"Much, thank you."

Allowance made for the difference of quality in their voices, Mrs. Baske and Mallard resembled each other in speech. They had the same grave note, the same decision.

"They must be very tired after their journey," Miriam added, seating herself.

"Miss Doran seems scarcely so at all; but Mrs. Lessingham is rather over-wearied, I'm afraid."

"Why didn't you break the journey at Florence or Rome?" asked Mrs. Spence.

"I proposed it, but other counsels prevailed. All through Italy Miss Doran was distracted between desire to get to Naples and misery at not being able to see the towns we passed. At last she buried herself in the 'Revue des Deux Mondes,' and refused even to look out of the window."

"I suppose we may go and see her in the morning?" said Miriam.

"My express instructions are," replied Mallard, "that you are on no account to go. They will come here quite early. Miss Doran begged hard to come with me now, but I wouldn't allow it."

"Is it the one instance in which your authority has prevailed?" inquired Spence. "You seem to declare it in a tone of triumph."

"Well," replied the other, with a grim smile, leaning forward in his chair, "I don't undertake to lay down rules for the young lady of eighteen as I could for the child of twelve. But my age and sobriety of character still ensure me respect."

He glanced at Mrs. Baske, and their eyes met. Miriam smiled rather coldly, but continued to observe him after he had looked away again.

"You met them at Genoa?" she asked presently, in her tone of habitual reserve.

"Yes. I came by sea from London, and had a couple of days to wait for their arrival from Paris."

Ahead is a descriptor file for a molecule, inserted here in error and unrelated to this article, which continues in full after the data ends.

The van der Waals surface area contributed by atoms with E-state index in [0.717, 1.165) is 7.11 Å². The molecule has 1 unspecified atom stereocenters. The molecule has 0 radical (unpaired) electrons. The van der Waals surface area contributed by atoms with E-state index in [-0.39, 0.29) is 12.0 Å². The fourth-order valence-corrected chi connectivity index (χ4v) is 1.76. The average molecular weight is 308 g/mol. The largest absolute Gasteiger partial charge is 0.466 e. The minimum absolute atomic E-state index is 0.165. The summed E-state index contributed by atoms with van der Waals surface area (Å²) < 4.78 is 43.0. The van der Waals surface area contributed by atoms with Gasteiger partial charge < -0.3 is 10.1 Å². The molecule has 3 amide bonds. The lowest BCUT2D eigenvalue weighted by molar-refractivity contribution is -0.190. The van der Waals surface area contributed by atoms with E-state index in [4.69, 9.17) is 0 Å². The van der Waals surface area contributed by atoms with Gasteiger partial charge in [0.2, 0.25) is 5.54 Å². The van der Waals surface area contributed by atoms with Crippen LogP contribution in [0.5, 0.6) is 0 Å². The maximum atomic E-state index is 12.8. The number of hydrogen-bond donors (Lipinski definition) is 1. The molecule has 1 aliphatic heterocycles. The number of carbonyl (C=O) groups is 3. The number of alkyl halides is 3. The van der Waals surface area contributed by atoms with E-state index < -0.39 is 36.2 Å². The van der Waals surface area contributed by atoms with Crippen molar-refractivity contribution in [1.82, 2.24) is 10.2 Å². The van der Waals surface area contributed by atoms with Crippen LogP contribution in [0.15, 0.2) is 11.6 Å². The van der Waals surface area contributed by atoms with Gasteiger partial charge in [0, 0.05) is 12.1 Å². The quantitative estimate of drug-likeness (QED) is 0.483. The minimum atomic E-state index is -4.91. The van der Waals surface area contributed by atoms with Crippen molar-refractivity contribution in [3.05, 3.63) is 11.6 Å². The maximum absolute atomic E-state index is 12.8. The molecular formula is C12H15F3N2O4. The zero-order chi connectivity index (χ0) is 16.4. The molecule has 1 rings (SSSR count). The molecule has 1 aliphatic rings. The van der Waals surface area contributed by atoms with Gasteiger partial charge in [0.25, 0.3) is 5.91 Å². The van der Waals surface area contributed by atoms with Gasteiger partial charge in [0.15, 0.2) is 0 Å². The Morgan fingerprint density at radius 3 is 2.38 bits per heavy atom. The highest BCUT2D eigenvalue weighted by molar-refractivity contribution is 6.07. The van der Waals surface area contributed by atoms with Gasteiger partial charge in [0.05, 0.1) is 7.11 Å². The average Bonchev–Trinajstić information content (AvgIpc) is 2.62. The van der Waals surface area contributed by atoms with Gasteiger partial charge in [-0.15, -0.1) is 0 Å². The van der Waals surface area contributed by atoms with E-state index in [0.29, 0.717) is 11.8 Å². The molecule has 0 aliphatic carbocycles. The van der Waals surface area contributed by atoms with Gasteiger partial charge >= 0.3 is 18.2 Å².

"And I suppose you also are staying at Mrs. Gluck's?"

"Oh no! I have a room at old quarters of mine high up in the town, Vico Brancaccio. I shall only be in Naples a few days."

"How's that?" inquired Spence.

"I'm going to work at Amalfi and Paestum."

"Then, as usual, we shall see nothing of you," said Mrs. Spence. "Pray, do you dine at Mrs. Gluck's this evening?"

"By no means."

"May we, then, have the pleasure of your company? There is no need to go back to Vico Brancaccio. I am sure Mrs. Baske will excuse you the torture of uniform."

With a sort of grumble, the invitation was accepted. A little while after, Spence proposed to his friend a walk before sunset.

"Yes; let us go up the hill," said Mallard, rising abruptly. "I need movement after the railway."

They left the villa, and Mallard grew less restrained in his conversation.

"How does Mrs. Baske answer to your expectations?" Spence asked him.

"I had seen her photograph, you know."

"Where?"

"Her brother showed it me-one taken at the time of her marriage."

"What is Elgar doing at present?"

"It's more than a year since we crossed each other," Mallard replied. "He was then going to the devil as speedily as can in reason be expected of a man. I happened to encounter him one morning at Victoria Station, and he seemed to have just slept off a great deal of heavy drinking. Told me he was going down to Brighton to see about selling a houseful of furniture there-his own property. I didn't inquire how or why he came possessed of it. He is beyond help, I imagine. When he comes to his last penny, he'll probably blow his brains out; just the fellow to do that kind of thing."

"I suppose he hasn't done it already? His sister has heard nothing of him for two years at least, and this account of yours is the latest I have received."

"I should think he still lives, He would be sure to make a coup de theatre of his exit."

"Poor lad!" said the elder man, with feeling. "I liked him."

"Why, so did I; and I wish it had been in my scope to keep him in some kind of order. Yes, I liked him much. And as for brains, why, I have scarcely known a man who so impressed me with a sense of his ability. But you could see that he was doomed from his cradle. Strongly like his s

ister in face."

"I'm afraid the thought of him troubles her a good deal."

"She looks ill."